Letter of Transmittal-According to The Mayfield Handbook of Technical and Scientific Writing Section 2.5.3 from the Massachusetts Institute of Technology website (http://web.mit.edu/course/21/21.guide/l-trans.htm), the Letter of Transmittal should be brief and is synonymous with a “Cover Letter.” The first paragraph describes “what is being sent and the purpose for sending it.” Common conventions used in a Letter of Transmittal are the terminology “herewith” in the first paragraph and in the second paragraph “passive voice” very often in reference to estimates in grant proposals. For example one may write I submit____herewith a proposal entitled____ to be performed under my direction in_________. In the second paragraph one may write something like “I am requesting in the amount of ______total estimated for the period of_____through_____.” Use of passive voice in the second paragraph statement with the verb “to be” in front of request is considered appropriate.
“A longer transmittal letter may summarize the key elements of the proposal in one or two sentences and provide the recipient with other useful information. A Transmittal Letter or cover letter accompanies a larger item usually a document. A Transmittal Letter provides the recipient with a specific context in which to place the larger document and simultaneously giving the sender a permanent record of having sent the material. End Transmittal Letters with one sentence paragraph that establishes “goodwill” by thanking or complimenting the recipient. (“The Mayfield Handbook of Technical and & Scientific Writing,” Section 2.5.3, http://web.mit.edu/course/21/21.guide/l-trans.htm)
End with for any questions relating to technical aspects etc. contact and phone number. The goodwill statement can be something like “your consideration of my proposal is greatly appreciated.” Also end with enclosures: Proposal and cc:
An Abstract- According to the Purdue Owl, “an Abstract is a brief summary of the paper allowing readers to quickly review the main points and purpose of the paper. An Abstract should be between 150-250 words, abbreviations and acronyms used in the paper should be defined in the abstract. The word abstract should be centered and typed in 12 point Times New Roman. Do not indent the first line of the Abstract paragraph. All other paragraphs in the paper should be indented.” (Purdue Owl, APA Sample Paper, https://owl.english.purdue.edu/owl/resource/560/18/)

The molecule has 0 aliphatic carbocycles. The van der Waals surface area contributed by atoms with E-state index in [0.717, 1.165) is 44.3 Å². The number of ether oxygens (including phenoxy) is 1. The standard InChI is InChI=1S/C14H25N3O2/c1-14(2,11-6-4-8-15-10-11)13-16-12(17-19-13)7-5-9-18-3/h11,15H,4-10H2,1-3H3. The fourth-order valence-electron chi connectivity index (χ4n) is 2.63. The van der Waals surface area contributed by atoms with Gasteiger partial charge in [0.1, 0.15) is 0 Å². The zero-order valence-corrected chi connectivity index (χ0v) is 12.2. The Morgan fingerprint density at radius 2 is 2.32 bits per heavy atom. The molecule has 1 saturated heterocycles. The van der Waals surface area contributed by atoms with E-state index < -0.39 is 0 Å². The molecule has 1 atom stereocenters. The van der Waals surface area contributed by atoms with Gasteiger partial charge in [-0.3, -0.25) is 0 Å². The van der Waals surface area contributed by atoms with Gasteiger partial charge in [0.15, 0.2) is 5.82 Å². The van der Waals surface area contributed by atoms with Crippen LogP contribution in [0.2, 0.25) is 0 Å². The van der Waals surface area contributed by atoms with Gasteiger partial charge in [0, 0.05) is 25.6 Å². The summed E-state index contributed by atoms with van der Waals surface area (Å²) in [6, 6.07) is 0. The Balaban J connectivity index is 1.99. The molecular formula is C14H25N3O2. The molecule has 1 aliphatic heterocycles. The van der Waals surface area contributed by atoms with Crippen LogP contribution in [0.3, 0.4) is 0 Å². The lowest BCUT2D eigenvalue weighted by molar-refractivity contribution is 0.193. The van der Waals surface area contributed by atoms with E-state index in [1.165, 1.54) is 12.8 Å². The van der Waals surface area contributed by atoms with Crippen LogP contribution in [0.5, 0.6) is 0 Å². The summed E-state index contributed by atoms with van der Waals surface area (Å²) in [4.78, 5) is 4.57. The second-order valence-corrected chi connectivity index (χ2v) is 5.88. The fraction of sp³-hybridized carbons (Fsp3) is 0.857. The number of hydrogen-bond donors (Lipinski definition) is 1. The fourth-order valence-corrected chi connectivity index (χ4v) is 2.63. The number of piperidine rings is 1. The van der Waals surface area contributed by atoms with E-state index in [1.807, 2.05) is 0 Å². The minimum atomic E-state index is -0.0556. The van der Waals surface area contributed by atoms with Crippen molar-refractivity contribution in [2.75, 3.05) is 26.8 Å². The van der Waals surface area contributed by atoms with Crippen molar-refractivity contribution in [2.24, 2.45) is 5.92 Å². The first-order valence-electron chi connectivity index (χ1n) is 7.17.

The examples Purdue Owl uses, “this paper explores 4 published articles that report on results from research conducted on online and offline relationships and their relationship to computer mediated communication. Some questions proposed by Purdue owl in an abstract are: How they vary? What they suggest in articles? Definitions? Whose research was examined? How they influence subject of proposal? Keywords?
Introduction to a Proposal-“Title should be centered on page and 12 point Times New Roman font not bolded, underlined or italicized. The introduction presents the problem that the paper addresses.” Numerous studies have been conducted (their focus), however what results indicated, due to what circumstances, who suggests what, to understand problem what should be studied, what paper examines. If article has 3 to 5 authors write out all of the author’s names first time they appear, then first author’s last name followed by “et. Al””
(Purdue Owl, APA Sample Paper, https://owl.english.purdue.edu/owl/resource/560/18/)
How similar? One is often summarizing in a specific way key elements. Sometimes they are presenting the proposal, sometimes presenting the problem, sometimes summarizing the paper.
Why not redundant in purpose? Each topic has its task to achieve.
Kennedy, Goerge E & Tracy T. Montgomery, Technical and Professional Writing: Solving Problems at Work, Upper Saddle River, NJ Prentice Hall
Purdue Owl, APA Sample Paper, https://owl.english.purdue.edu/owl/resource/560/18/
Perelman, Leslie & Paradis, James &, Barret, Edward, Mayfield Handbook of Technical & Scientific Writing, McGraw-Hill Companies, The, 1/17/1997, Transmittal Letter, Section 2.5.3, http://web.mit.edu/course/21/21.guide/l-trans.htm